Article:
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THE Nuclear Waste Thread (merged)

Discussions of conventional and alternative energy production technologies.

Re: NY Times Science section on nuke reactors/waste

Unread postby Slowpoke » Wed 28 Dec 2005, 06:10:36

EnergySpin wrote:Slowpoke, I think the "Xmas calories" have blurred by thinking, but I see the cost of nuclear as largely irrelevant, because:
a) the inflationary trends of the FF economy are likely to get worse in the future
b) the economic impact of GW (2nd to FF) will get worse in the future
c) the economic impact of an insecure FF supply (combo of Islamist lunies+decreasing capacity) will get worse in the future
d) the cost of building the LNG infrastructure
all add up to a cummulative cost figure that far exceeds the cost of a "nuclear world".

Unless I completely missed the central idea in your post :roll:


What I meant to say is that these people (like Hippel) are so removed from the current reality that they begin to talk nonsense. They talk about "tens of billions" as if it were an astronomically gigantic sum of money, while completely ignoring the fact that real-world spending has reached far greater sums than that; afterall, the US gov't has spent (so far) 200+ billion dollars on a pointless 3-year+ war with a decrepit despotic regime (and the various grassroots fundamentalist nutters that came out of the woodwork after its fall). That they were willing to spend that kind of money on a military endeavour, and not on a civilian one... now that's an entirely different discussion topic.
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Re: NY Times Science section on nuke reactors/waste

Unread postby Dezakin » Wed 28 Dec 2005, 16:43:34

Maybe you should give it up and put the waste were people accept it.

http://www.privatefuelstorage.com/
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Saving Nevada, Developing a Nuclear Plan

Unread postby Davage » Thu 02 Feb 2006, 02:59:20

Tanada, GoIllini, everyone,

I am concerned. As a Nevada citizen, I think of Peak Oil as a considerable problem, especially for crowded, arid Southern Nevada...the Las Vegas area. I am far from a doomer, but as I see it, rising energy costs due to PO (and imo, more to do with increasing world demand) pose a threat to Nevada's big income, tourism. We haven't seen these effects yet. If anything, tourism has increased and Vegas has continued to do very well economically despite casinos opening up around the US. But it still remains that it is a long drive (or flight) to get to in-the-middle-of-nowhere Las Vegas. As oil pressures mount, tourism will be hurt.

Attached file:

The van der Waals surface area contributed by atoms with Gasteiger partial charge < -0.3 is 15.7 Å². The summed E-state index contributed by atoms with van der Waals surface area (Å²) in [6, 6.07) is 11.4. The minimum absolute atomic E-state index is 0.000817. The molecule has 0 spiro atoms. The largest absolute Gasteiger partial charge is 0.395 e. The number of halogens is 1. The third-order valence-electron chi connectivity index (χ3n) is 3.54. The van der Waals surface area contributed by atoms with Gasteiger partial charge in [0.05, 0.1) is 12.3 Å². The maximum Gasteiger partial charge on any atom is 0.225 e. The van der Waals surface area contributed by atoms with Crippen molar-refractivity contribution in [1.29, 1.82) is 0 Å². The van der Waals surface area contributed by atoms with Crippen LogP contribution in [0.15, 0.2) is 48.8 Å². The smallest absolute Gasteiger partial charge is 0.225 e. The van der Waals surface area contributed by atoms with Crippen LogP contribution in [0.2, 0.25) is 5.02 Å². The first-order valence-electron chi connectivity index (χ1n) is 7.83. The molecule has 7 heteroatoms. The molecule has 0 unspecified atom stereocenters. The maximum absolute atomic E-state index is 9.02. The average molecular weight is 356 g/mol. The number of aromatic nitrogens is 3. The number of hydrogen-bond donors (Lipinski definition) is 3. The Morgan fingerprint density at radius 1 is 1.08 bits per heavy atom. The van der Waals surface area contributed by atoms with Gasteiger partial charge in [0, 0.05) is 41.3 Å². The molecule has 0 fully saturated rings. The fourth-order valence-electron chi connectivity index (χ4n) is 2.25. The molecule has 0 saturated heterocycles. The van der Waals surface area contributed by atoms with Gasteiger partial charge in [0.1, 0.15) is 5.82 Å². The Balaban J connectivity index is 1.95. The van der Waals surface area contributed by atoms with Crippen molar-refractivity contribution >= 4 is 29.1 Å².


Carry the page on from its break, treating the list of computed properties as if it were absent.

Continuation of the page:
Strangely, I think the Yucca Mountain Waste Depositry could represent salvation. I hate the idea of a waste dump in my state, just 90 miles NW of my home, but if done right, we might all get something out of it.

What I want to do is develop a plan to reprocess the waste going into Yucca Mt. with the goals of reducing the amount of waste, reducing the radioactivity of waste, reducing the half-life of waste, and getting as much usable fuel out of the process as possible. I think of this reprocessing plan as a seed. The Nevada Test Site has already been determined to be the US's most secure nuclear research facility. With a repository and a reprocessing center, it can be an anchor for further research and development of breeder and fast breeder reactors, non-critical reactors (such as the Energy Amplifier), and similar.